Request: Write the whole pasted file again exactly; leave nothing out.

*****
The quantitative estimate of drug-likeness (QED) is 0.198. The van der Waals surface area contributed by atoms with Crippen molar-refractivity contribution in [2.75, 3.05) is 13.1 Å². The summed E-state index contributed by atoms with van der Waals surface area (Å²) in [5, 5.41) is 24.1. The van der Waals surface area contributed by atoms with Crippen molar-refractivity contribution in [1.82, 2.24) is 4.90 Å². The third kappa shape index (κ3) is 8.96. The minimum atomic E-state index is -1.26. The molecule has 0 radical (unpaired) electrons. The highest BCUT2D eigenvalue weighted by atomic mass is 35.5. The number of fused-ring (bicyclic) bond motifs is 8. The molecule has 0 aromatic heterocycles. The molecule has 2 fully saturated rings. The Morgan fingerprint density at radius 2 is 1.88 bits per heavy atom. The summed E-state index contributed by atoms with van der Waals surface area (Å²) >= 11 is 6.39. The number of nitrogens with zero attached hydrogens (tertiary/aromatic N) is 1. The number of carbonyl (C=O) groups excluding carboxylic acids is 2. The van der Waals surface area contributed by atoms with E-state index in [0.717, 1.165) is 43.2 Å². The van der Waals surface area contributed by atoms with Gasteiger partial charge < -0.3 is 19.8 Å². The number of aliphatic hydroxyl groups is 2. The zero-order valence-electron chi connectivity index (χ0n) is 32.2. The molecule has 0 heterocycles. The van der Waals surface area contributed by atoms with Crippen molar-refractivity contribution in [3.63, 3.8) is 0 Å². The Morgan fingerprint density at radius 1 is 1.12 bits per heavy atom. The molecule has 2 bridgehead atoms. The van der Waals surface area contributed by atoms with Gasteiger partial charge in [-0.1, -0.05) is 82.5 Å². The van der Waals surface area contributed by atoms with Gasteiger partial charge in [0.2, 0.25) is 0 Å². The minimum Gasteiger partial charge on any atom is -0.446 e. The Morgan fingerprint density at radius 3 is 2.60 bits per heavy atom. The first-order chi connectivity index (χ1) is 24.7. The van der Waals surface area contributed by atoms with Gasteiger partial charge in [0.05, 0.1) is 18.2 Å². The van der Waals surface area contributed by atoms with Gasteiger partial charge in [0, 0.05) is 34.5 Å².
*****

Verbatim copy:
The quantitative estimate of drug-likeness (QED) is 0.198. The van der Waals surface area contributed by atoms with Crippen molar-refractivity contribution in [2.75, 3.05) is 13.1 Å². The summed E-state index contributed by atoms with van der Waals surface area (Å²) in [5, 5.41) is 24.1. The van der Waals surface area contributed by atoms with Crippen molar-refractivity contribution in [1.82, 2.24) is 4.90 Å². The third kappa shape index (κ3) is 8.96. The minimum atomic E-state index is -1.26. The molecule has 0 radical (unpaired) electrons. The highest BCUT2D eigenvalue weighted by atomic mass is 35.5. The number of fused-ring (bicyclic) bond motifs is 8. The molecule has 0 aromatic heterocycles. The molecule has 2 fully saturated rings. The Morgan fingerprint density at radius 2 is 1.88 bits per heavy atom. The summed E-state index contributed by atoms with van der Waals surface area (Å²) >= 11 is 6.39. The number of nitrogens with zero attached hydrogens (tertiary/aromatic N) is 1. The number of carbonyl (C=O) groups excluding carboxylic acids is 2. The van der Waals surface area contributed by atoms with E-state index in [0.717, 1.165) is 43.2 Å². The van der Waals surface area contributed by atoms with Gasteiger partial charge < -0.3 is 19.8 Å². The number of aliphatic hydroxyl groups is 2. The zero-order valence-electron chi connectivity index (χ0n) is 32.2. The molecule has 0 heterocycles. The van der Waals surface area contributed by atoms with Crippen molar-refractivity contribution in [3.63, 3.8) is 0 Å². The Morgan fingerprint density at radius 1 is 1.12 bits per heavy atom. The molecule has 2 bridgehead atoms. The van der Waals surface area contributed by atoms with Gasteiger partial charge in [-0.1, -0.05) is 82.5 Å². The van der Waals surface area contributed by atoms with Gasteiger partial charge in [0.2, 0.25) is 0 Å². The minimum Gasteiger partial charge on any atom is -0.446 e. The Morgan fingerprint density at radius 3 is 2.60 bits per heavy atom. The first-order chi connectivity index (χ1) is 24.7. The van der Waals surface area contributed by atoms with Gasteiger partial charge in [0.05, 0.1) is 18.2 Å². The van der Waals surface area contributed by atoms with Gasteiger partial charge in [0, 0.05) is 34.5 Å².